Most of us have heard of the term obstructive sleep apnea (OSA), but do we know what it means and how serious it can be? Read on to learn more about what OSA is and what you can do to treat it if you’re a sufferer!
Why do I need sleep?
Let’s first look at why sleep is important. For our bodies to function at optimum performance, they need rest. The rest we get during proper sleep allows for restorative processes like muscle growth and tissue repair. It also aids in a process called neuroplasticity - our brain’s ability to create new neural connections based on memory acquisition and learning.
When we don’t get adequate sleep, it can lead to a host of problems. These can range in severity from issues like irritability and poor memory to increased risk of diabetes, hypertension and depression.
What is Obstructive Sleep Apnea?
Simply put, OSA is when breathing stops or is significantly decreased one or more times during sleep. More technically, it occurs when airflow is decreased by at least 80% for more than 10 seconds. These interruptions can happen 30 or more times an hour. So what exactly happens?
- You fall asleep, causing the body to relax and lose muscle tone. This causes a significant, if not complete, collapse of your airway, interrupting the normal inhalation of oxygen and exhalation of carbon dioxide.
- This obstruction leads to hypoxia, or lack of oxygen reaching the tissues, and carbon dioxide build up.
- The brain alerts the body to breathe, which leads to arousal.
- Upon waking your muscle activity increases, reopening the airway and allowing for normal breath.
As you fall back asleep, the above cycle repeats itself again throughout the night.
It is estimated that 17 - 20% of adults suffer from OSA, though less than 10% have been diagnosed. It is more prevalent than diabetes or asthma. An even greater percentage, up to 67%, experience heavy snoring. The chances of having OSA increase if you are overweight, but anyone can be affected.
5 major signs of Obstructive Sleep Apnea:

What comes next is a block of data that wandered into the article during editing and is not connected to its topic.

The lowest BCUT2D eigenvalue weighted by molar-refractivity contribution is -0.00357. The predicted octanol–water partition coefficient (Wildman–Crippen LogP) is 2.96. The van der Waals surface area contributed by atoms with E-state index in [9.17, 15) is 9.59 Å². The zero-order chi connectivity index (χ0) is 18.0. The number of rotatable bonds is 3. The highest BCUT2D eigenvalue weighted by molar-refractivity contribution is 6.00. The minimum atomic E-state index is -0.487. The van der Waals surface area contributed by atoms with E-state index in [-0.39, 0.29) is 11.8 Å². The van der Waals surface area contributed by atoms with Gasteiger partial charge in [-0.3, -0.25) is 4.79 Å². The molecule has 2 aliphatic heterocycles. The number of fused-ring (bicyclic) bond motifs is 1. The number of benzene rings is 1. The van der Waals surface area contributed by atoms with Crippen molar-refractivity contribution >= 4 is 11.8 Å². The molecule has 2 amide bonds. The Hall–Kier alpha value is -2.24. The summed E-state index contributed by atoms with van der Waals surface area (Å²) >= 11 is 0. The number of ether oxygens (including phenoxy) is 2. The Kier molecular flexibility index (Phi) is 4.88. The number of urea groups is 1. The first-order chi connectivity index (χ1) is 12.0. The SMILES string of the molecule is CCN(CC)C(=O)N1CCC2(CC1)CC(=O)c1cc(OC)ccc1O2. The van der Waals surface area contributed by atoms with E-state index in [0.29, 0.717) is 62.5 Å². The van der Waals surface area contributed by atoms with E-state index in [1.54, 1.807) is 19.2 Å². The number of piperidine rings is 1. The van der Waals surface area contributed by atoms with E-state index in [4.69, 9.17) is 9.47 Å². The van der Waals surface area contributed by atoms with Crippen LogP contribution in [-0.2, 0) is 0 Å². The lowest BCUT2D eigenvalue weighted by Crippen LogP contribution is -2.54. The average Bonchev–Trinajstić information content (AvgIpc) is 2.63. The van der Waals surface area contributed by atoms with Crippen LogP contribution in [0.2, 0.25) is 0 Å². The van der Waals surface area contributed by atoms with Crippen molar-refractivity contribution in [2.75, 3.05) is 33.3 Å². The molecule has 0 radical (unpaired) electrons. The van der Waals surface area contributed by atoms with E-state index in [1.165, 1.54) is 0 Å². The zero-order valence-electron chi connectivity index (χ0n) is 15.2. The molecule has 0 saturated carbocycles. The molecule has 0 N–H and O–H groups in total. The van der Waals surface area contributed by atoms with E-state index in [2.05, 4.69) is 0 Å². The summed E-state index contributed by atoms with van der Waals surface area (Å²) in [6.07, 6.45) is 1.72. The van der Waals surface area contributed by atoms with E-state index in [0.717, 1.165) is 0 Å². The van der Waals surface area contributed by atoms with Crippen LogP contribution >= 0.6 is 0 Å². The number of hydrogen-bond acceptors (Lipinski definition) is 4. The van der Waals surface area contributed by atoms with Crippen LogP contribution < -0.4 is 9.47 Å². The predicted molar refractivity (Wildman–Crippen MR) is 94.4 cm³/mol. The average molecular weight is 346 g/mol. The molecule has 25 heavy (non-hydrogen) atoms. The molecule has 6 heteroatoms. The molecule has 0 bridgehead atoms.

- loud snoring
- occasionally waking up with the sensation of choking or gasping
- waking up with a very dry, sore throat
- headaches in the morning
- irritability and a decreased ability to concentrate
How can I treat Sleep Apnea?
There are a number of things you can do to lower your risk of OSA and/or treat an existing condition. These include:
- Maintain a healthy weight- excess weight is a leading cause of OSA.
- Quit smoking- when don’t we advocate for this, right? Among the other negatives of the habit, smokers are 3 times more likely to have OSA than those who have never smoked.
- Limit the use of system depressants- sedatives, alcohol and tranquilizers can all relax the muscles in the throat and exacerbate OSA.
- Surgery- if the cause of your OSA is more anatomical in nature - large tongue, thicker walls of the throat, naturally narrow airway - your doctor may recommend surgery to remove the excess tissue.
- Continuous positive airway pressure (CPAP)- perhaps the most common treatment of severe OSA and the gold standard of treatment among many physicians, this machine covers your nose and mouth while you sleep and uses air pressure to keep your airway open.
- Mandibular advancement devices (MADs)- these are a great alternative to the more cumbersome CPAP machines for people with OSA. The best results are seen in mild and moderate patients, but it’s also an alternative for people with severe apnea that don’t tolerate CPAP well, and something that a specially trained dentist can help you acquire. These function more like night guards, helping to adjust the jaw and structures in the mouth to keep the airway open.
If you think you might suffer from OSA, don’t delay in speaking to your doctor or dentist. They can help point you in the right direction and get you the help you need!